Last Updated on by Eat Better Move More
How Does Exercise Affect Cellular Respiration?
Exercise is a good way to stay fit, lose weight, maintain good health and manage stress. Exercising daily helps every part of your body. Some activities we carry out are unconscious forms of exercise like walking from one place to another when running errands, moving furniture when you’re cleaning, walking up the stairs. You must have noticed that when you walk on a number of stairs over a particular period of time, your muscles begin to burn and you get tired, why does it happen?
How does exercise affect cellular respiration? Did you know that your muscles need energy to contract? The energy they need increases when you exercise because they have more work to do. When you exercise you notice that you begin to breathe heavily, is there a reason for this?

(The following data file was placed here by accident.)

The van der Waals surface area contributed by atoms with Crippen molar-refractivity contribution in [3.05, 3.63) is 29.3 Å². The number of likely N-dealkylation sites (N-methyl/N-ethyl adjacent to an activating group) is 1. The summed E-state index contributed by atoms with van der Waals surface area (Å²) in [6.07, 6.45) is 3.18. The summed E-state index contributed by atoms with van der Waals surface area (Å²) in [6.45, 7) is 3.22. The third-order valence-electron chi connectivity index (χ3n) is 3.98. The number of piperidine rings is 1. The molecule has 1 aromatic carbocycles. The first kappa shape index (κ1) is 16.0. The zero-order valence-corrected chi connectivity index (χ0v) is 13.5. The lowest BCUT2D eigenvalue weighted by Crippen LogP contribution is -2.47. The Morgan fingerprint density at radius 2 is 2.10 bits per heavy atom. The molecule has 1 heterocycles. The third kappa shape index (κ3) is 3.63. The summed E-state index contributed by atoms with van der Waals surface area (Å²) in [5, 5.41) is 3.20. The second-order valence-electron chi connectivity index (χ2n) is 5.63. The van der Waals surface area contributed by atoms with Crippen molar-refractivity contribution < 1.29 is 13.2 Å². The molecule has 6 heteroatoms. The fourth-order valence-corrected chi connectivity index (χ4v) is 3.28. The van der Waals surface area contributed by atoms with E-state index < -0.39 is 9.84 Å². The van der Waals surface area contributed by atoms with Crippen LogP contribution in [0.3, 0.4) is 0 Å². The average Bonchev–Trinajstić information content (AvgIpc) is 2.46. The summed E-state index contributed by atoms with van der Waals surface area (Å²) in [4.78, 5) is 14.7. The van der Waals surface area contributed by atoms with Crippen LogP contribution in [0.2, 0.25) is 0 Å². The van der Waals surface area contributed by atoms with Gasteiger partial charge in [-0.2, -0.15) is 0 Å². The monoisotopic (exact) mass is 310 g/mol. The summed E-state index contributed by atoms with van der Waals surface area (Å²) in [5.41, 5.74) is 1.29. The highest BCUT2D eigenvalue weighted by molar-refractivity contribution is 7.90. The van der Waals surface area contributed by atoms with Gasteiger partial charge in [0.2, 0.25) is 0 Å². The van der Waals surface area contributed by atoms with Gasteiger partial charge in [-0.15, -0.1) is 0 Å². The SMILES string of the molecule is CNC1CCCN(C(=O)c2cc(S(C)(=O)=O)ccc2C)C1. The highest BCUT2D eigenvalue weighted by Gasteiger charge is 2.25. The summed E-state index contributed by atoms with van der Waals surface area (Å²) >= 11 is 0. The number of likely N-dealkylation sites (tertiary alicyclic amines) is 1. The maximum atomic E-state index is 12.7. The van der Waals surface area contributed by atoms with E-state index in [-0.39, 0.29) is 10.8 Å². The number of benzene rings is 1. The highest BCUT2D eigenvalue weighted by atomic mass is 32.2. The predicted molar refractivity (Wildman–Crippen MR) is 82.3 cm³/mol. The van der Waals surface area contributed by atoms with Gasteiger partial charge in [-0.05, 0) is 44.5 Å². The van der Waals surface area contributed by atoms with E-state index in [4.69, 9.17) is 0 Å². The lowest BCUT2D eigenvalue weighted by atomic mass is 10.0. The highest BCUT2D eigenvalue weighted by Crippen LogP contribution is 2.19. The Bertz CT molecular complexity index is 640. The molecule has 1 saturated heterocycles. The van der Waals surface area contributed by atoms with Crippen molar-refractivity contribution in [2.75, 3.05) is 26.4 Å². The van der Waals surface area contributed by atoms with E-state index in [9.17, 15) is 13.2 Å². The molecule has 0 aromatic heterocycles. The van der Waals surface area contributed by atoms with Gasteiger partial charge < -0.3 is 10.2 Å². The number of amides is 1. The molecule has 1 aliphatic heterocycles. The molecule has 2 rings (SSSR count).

Cellular respiration involves metabolic processes that occur in the cell where chemical energy reacts with food and other molecules to form ATP. ATP is the form of energy required for basically everything within a cell. Sitting down on a couch watching TV, standing up from the bed, moving from one place to another requires constant supply of ATP.
CELLULAR RESPIRATION CAN BE AEROBIC OR ANAEROBIC
Cellular respiration can be aerobic or anaerobic. Aerobic and anaerobic metabolism are processes where energy required by the body is gotten from food.